Reports of Invasive Filming in OSU Bathrooms
A second incident of privacy violation in OSU’s bathroom allegedly took place on Tuesday, February 26. The OSU Department of Public Safety emailed the campus, stating that they received a report of someone attempting to film the occupant of a stall in the men’s bathroom of the Memorial Union Building (MU).
Around 2 pm on Tuesday, February 26, according to the email, “the suspect attempting to video record was identified by a witness to be a male of Asian descent, 5 feet 6 inches tall, of slight build and was reportedly wearing a black puff coat, black pants, and black shoes with white stripes.” The Department of Public Safety are asking anyone with information to call 541-737-3010, and stated OSU is “currently reviewing bathrooms on campus to determine if changes are necessary for increased security.”
This incident comes a few weeks after another student was arraigned on a first-degree felony invasion of privacy charge for allegedly creating and using a small hole in a stall of the sixth floor men’s bathroom in the Valley Library. There is no evidence these two cases are related.
According to Josh Hunking, who represents Andres Lazaro Lopez, the student arraigned in January, their case is more complex than the charges let on. Hunking says the root of the incident was “gay cruising,” the practice of homosexual men finding public places to meet and have sex without being caught. The Daily Barometer found “multiple Facebook pages, blog sites, and news articles that have referenced the Valley Library’s sixth floor bathroom as a frequented place for cruising.”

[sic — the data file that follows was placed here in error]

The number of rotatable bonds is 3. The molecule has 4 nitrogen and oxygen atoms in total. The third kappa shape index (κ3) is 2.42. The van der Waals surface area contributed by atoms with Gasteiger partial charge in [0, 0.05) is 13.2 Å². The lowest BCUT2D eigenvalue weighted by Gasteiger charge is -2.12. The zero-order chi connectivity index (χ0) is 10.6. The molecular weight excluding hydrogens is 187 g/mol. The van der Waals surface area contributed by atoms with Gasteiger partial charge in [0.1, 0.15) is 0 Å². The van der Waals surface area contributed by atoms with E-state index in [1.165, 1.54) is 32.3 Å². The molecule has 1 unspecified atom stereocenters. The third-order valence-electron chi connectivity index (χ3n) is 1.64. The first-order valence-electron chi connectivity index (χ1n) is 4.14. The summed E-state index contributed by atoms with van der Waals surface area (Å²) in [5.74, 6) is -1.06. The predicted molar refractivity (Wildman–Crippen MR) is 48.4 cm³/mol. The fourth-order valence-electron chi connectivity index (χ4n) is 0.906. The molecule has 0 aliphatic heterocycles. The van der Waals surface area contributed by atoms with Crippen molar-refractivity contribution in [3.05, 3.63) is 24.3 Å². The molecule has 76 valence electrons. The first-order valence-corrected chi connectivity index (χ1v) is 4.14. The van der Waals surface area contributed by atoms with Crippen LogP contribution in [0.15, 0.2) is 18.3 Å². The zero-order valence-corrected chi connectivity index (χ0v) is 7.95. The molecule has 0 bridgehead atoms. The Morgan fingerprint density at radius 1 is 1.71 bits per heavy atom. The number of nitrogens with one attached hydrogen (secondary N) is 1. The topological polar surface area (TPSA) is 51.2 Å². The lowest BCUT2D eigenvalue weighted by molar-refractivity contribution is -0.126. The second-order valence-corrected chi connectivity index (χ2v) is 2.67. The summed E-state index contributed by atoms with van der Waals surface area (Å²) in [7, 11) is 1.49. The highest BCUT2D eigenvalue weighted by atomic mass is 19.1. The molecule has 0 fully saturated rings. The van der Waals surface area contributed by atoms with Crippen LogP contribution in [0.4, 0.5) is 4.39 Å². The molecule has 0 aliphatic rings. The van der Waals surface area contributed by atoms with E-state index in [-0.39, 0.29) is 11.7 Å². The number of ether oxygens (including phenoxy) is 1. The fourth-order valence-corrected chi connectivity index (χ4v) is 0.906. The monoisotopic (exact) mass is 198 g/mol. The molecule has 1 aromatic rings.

While public safety officials claimed in January that these cases are unprecedented, they are presented alongside claims that Valley Library has seen incidents like this before. After Lopez was arrested, reports stated that “the library bathrooms have now been checked for holes in the walls, and all that were found have been filled.”
Dismissed OSU Rape Case Now Sealed
Jordan Alexander Pace, a former OSU football player formerly charged with multiple sexual crimes, has successfully requested that his arrest record be sealed. Sealing records, according to Chief Deputy District Attorney Ryan Joslin, “means for all legal intents and purposes the case never happened.”
Pace, 21, was charged with first degree rape and second-degree sexual abuse, among others, in May 2017. The Benton County DA’s office dismissed the charges against him in October 2018, citing a lack of evidence.
Deputy District Attorney Amie Matsuko had asked Judge Locke A. Williams to delay the hearing on sealing Pace’s records, as his accuser would not be able to attend. Williams denied Matsuko’s request, claiming that the accuser “had been given an opportunity to speak at the hearing,” then granted the request to seal Pace’s record.
“The related police reports get sealed,” said Joslin, “and if the incident is inquired about, no information can be provided.”
Corvallis Clinic Opens New Facility
The Corvallis Clinic, a health care provider based in Corvallis, opened a new Albany location on Tuesday, March 5. They are doubling their previous floor space and adding more primary care physicians as well as much-needed specialists in fields like neurology.